The Judicial Council also said Smith “does not understand the gravity of such inappropriate behavior and the serious effect that it has on the operations of the courts.”

“The Judicial Council also finds that Judge Smith allowed false factual assertions to be made in response to the complaint, which, together with the lateness of his admissions, contributed greatly to the duration and cost of the investigation,” the order, signed by 5th Circuit Chief Judge Carl E. Stewart, said.

The council said Smith’s actions did not warrant a recommendation of impeachment. Clevenger appealed that decision to the Administrative Office of United States Courts in Washington, D.C., which has since ordered the 5th Circuit to reopen the investigation of Smith because the first probe failed to address certain issues raised in Clevenger’s complaints, including allegations Smith acted inappropriately with other women in his chambers.

The results of the renewed investigation and the 5th Circuit response are pending.

After Clevenger alleged that White represented Smith for free, Smith showed lawyers a copy of a canceled check that he said is proof he paid White $10,000 to represent him on the 5th Circuit complaints.

‘Showed me the check’

“The judge showed me the check because he knows that one of the accusations is that Greg White was doing something for him and wasn’t getting paid for it to curry favor of the court, and he wanted to show me that not only it wasn’t true, he had a copy of the canceled check,” Waco attorney Russ Hunt has said. “So I don’t have any doubt that Walter is telling the truth when he says, ‘Hey, I paid him $10,000,’ and I do not doubt Greg’s word. Greg is a man of his word.”

In a letter dated Jan. 27 from White to his attorney and submitted as an exhibit in White’s response to the State Bar, White said an attorney who formerly served as Smith’s law clerk called him and said the judge wanted to speak to him about Clevenger’s federal complaint.

White wrote that Smith was concerned about the accusations being made public and asked White to file a motion to dismiss the complaint.

“I must say that I was not sure whether I was writing as Judge Smith’s lawyer, or whether I was ghost-writing for Judge Smith,” White wrote in his memo. “I am sure I had an attorney-client relationship but unsure how formal my representation would be.”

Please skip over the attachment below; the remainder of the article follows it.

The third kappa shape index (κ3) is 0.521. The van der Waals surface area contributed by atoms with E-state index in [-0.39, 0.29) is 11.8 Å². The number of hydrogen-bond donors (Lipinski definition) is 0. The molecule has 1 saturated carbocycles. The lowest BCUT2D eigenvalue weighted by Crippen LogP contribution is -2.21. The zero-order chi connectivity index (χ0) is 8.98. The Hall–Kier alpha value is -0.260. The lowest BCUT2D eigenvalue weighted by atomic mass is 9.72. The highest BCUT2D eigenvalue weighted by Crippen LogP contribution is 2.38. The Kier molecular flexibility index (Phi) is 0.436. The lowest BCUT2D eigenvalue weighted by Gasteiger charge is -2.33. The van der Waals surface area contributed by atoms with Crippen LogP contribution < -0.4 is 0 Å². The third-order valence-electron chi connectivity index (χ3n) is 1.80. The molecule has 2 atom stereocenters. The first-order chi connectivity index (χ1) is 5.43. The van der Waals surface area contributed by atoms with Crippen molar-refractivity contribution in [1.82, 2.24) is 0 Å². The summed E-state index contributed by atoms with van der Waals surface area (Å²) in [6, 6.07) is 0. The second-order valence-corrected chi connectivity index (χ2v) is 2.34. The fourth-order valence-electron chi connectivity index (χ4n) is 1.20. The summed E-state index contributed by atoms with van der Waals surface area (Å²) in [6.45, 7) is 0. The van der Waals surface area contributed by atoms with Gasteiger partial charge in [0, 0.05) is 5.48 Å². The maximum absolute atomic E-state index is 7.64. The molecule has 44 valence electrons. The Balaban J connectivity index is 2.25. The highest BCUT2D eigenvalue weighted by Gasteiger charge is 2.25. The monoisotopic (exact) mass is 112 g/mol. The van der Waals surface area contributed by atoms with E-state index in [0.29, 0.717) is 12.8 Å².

White prepared a draft and said the judge asked him to sign the motion as his attorney.

“One statement in the motion to dismiss bears mention,” White’s memo says. “After talking to Judge Smith, I was under the impression that he believed that the young lady involved might have acted in a way to suggest her willingness to participate in a personal relationship — that she was the aggressor.

“I wrote that in the motion to dismiss — characterizing it as Judge Smith’s ‘memory.’ His memory came from a lawyer-friend of Judge Smith’s while Judge Smith’s divorce was pending. During the divorce, there were apparently ‘threats’ to make this woman’s complaint a public matter,” White’s memo says.

The lawyer, whom White does not identify, suggested that they could respond to the threatened publicity by suggesting that the woman approached the judge romantically in an attempt to gain favorable treatment for her husband, who was part of a group considering litigation in Smith’s court.

“That suggestion to Judge Smith (from his lawyer-friend) stuck with him, and he suggested it to me,” White wrote.

“After the motion to dismiss was filed, a more careful examination of the docket” revealed the suggestion that the woman approached the judge in such a manner to help her husband was not true, since the lawsuit involving her husband was not filed until long after the incident in Smith’s chambers.

During the council probe, the investigator told White that the investigator knew that version was not true.

“I acknowledged to the investigator that we had misstated that and wished to correct it,” White’s memo says.

Clevenger currently is under fire from a Washington, D.C., judge, who sanctioned Clevenger $120,000 in December, sparking other pending disciplinary actions that have been postponed until next month.

Smith sanctioned Clevenger and fined him $25,000 for filing what Smith called a frivolous lawsuit in his court seven years ago.